Do Humans Have a Moral Duty to Stop Procreating?

With the amount of destruction we're causing, is it time we curbed our own population?

Do Humans Have a Moral Duty to Stop Procreating?

Whenever any animal population gets out of control, whether it be an overrun of deer or geese, humans usually step in and make plans to curb it through hunting or damaging nests. It seems cruel, but without natural predators to bring the population down, overpopulation could have devastating effects on the local environment. Yet, humans have shown themselves to be far more destructive than any other animal on this planet, so why don't we offer ourselves the same consideration? I'm talking about anti-natalism here, the philosophical position that opposes procreation.


"If that level of destruction were caused by another species we would rapidly recommend that new members of that species not be brought into existence," writes philosopher David Benatar.

There's a fair argument to be made for anti-natalism that tears at most people's desire to reproduce and a moral responsibility that few of us consider. This planet is overpopulated and we're consuming more resources than the Earth can reproduce. You may not know this, but last week featured Earth Overshoot Day — the day when the Global Footprint Network announced that we've consumed a year's worth of resources. The GFN estimates that the first Overshoot Day may have been back in the 1970s “due to the growth in the global population alongside the expansion of consumption around the world,” wrote Emma Howard from The Guardian.

“If that level of destruction were caused by another species, we would rapidly recommend that new members of that species not be brought into existence,” writes philosopher David Benatar, author of the anti-natalist book, Better Never to Have Been: The Harm of Coming into Existence.

"Nothing is lost by never coming into existence. By contrast, ceasing to exist does have costs."

Many humans are capable of reflecting on whether or not they should reproduce, but few do, according to Benatar. He explains in an article for The Critique:“This may be because humans are not as different from non-human animals as they would like to think. Like other animals, we are the products of evolution, with all the biological drives that such products can be expected to have.”

However, one of the main reasons for Benatar's article is to explain what anti-natalism is not: “It is important to note that anti-natalism, while favouring human extinction, is a view about a particular means to extinction – namely non-procreation. Anti-natalists are not committed to either suicide or 'speciecide,' as some of their critics insensitively suggest. Nothing is lost by never coming into existence. By contrast, ceasing to exist does have costs.”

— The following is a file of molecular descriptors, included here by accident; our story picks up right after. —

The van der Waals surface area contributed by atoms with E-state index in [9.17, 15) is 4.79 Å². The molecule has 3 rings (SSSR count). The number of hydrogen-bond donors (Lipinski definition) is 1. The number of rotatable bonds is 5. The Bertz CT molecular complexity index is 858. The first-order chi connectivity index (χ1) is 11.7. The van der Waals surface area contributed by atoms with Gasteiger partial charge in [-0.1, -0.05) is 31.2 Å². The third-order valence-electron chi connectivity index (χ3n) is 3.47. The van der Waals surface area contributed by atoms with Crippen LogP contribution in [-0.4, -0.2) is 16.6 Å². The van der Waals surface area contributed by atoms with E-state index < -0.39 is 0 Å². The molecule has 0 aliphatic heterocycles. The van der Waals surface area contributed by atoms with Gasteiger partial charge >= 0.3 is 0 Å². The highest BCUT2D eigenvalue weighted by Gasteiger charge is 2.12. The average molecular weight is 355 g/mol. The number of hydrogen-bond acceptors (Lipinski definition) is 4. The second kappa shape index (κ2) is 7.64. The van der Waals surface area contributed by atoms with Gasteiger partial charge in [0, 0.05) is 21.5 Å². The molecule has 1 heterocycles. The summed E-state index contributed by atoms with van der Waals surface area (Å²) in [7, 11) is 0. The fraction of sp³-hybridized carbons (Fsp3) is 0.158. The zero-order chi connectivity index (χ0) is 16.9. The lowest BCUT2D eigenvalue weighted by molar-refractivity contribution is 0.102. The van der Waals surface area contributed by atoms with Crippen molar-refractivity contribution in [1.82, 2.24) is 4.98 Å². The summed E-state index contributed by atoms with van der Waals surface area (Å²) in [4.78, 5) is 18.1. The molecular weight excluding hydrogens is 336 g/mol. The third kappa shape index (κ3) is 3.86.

His piece is jarring and his book on the philosophical argument against procreation is even more so, but it challenges the presumption of “be fruitful and multiply” that most of us are brought up on. I have often stopped to think about whether or not I want to have children, but, for me, his argument challenges the deeper morality that has been absent from this decision.

Renaissance scholar Stephen Greenblatt explains where we come up with our philosophical notions, radical and otherwise. Many we owe to an ancient Roman poem, rediscovered in 1417.

No, the Yellowstone supervolcano is not ‘overdue’

Why mega-eruptions like the ones that covered North America in ash are the least of your worries.

Ash deposits of some of North America's largest volcanic eruptions.

Image: USGS - public domain
Strange Maps
  • The supervolcano under Yellowstone produced three massive eruptions over the past few million years.
  • Each eruption covered much of what is now the western United States in an ash layer several feet deep.
  • The last eruption was 640,000 years ago, but that doesn't mean the next eruption is overdue.
Keep reading Show less

Smartly dressed: Researchers develop clothes that sense movement via touch

Measuring a person's movements and poses, smart clothes could be used for athletic training, rehabilitation, or health-monitoring.

Technology & Innovation

In recent years there have been exciting breakthroughs in wearable technologies, like smartwatches that can monitor your breathing and blood oxygen levels.

Keep reading Show less

Do you worry too much? Stoicism can help

How imagining the worst case scenario can help calm anxiety.

Stoicism can help overcome anxiety

Credit: OLIVIER DOULIERY via Getty Images
Personal Growth
  • Stoicism is the philosophy that nothing about the world is good or bad in itself, and that we have control over both our judgments and our reactions to things.
  • It is hardest to control our reactions to the things that come unexpectedly.
  • By meditating every day on the "worst case scenario," we can take the sting out of the worst that life can throw our way.
Keep reading Show less
Quantcast